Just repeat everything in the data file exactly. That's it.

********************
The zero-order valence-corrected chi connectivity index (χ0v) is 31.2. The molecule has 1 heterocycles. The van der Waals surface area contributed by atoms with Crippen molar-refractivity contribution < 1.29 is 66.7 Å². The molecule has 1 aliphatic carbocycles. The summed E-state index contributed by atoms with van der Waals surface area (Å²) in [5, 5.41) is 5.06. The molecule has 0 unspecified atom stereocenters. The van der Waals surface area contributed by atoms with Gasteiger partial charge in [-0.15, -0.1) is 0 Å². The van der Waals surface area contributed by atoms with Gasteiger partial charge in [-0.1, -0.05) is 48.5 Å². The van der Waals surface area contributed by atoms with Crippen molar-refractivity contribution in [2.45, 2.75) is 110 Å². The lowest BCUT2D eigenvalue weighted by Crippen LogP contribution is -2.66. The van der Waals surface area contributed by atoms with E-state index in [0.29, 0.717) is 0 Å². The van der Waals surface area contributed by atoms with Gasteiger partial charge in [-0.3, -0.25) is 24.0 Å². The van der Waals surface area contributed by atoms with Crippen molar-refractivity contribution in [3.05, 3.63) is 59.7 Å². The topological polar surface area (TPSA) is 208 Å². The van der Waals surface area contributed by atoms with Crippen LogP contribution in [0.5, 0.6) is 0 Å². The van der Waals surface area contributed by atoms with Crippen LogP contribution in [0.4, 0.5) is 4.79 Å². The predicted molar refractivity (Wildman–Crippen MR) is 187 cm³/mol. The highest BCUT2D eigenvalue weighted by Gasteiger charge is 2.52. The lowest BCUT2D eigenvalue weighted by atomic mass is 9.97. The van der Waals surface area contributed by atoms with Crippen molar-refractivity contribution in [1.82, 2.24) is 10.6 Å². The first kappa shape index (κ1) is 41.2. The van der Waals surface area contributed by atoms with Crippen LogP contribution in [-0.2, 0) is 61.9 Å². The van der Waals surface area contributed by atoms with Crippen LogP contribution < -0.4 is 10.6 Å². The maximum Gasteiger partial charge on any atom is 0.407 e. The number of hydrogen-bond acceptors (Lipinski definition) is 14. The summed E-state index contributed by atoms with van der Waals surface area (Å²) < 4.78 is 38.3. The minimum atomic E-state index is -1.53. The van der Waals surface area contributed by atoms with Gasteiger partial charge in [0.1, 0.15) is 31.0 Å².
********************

The zero-order valence-corrected chi connectivity index (χ0v) is 31.2. The molecule has 1 heterocycles. The van der Waals surface area contributed by atoms with Crippen molar-refractivity contribution < 1.29 is 66.7 Å². The molecule has 1 aliphatic carbocycles. The summed E-state index contributed by atoms with van der Waals surface area (Å²) in [5, 5.41) is 5.06. The molecule has 0 unspecified atom stereocenters. The van der Waals surface area contributed by atoms with Gasteiger partial charge in [-0.15, -0.1) is 0 Å². The van der Waals surface area contributed by atoms with Gasteiger partial charge in [-0.1, -0.05) is 48.5 Å². The van der Waals surface area contributed by atoms with Crippen molar-refractivity contribution in [2.45, 2.75) is 110 Å². The lowest BCUT2D eigenvalue weighted by Crippen LogP contribution is -2.66. The van der Waals surface area contributed by atoms with E-state index in [0.29, 0.717) is 0 Å². The van der Waals surface area contributed by atoms with Gasteiger partial charge in [-0.3, -0.25) is 24.0 Å². The van der Waals surface area contributed by atoms with Crippen molar-refractivity contribution in [3.05, 3.63) is 59.7 Å². The topological polar surface area (TPSA) is 208 Å². The van der Waals surface area contributed by atoms with Crippen LogP contribution in [0.5, 0.6) is 0 Å². The van der Waals surface area contributed by atoms with Crippen LogP contribution in [0.4, 0.5) is 4.79 Å². The predicted molar refractivity (Wildman–Crippen MR) is 187 cm³/mol. The highest BCUT2D eigenvalue weighted by Gasteiger charge is 2.52. The lowest BCUT2D eigenvalue weighted by atomic mass is 9.97. The van der Waals surface area contributed by atoms with Crippen molar-refractivity contribution in [1.82, 2.24) is 10.6 Å². The first kappa shape index (κ1) is 41.2. The van der Waals surface area contributed by atoms with Crippen LogP contribution in [-0.2, 0) is 61.9 Å². The van der Waals surface area contributed by atoms with Crippen LogP contribution < -0.4 is 10.6 Å². The maximum Gasteiger partial charge on any atom is 0.407 e. The number of hydrogen-bond acceptors (Lipinski definition) is 14. The summed E-state index contributed by atoms with van der Waals surface area (Å²) < 4.78 is 38.3. The minimum atomic E-state index is -1.53. The van der Waals surface area contributed by atoms with Gasteiger partial charge in [0.1, 0.15) is 31.0 Å².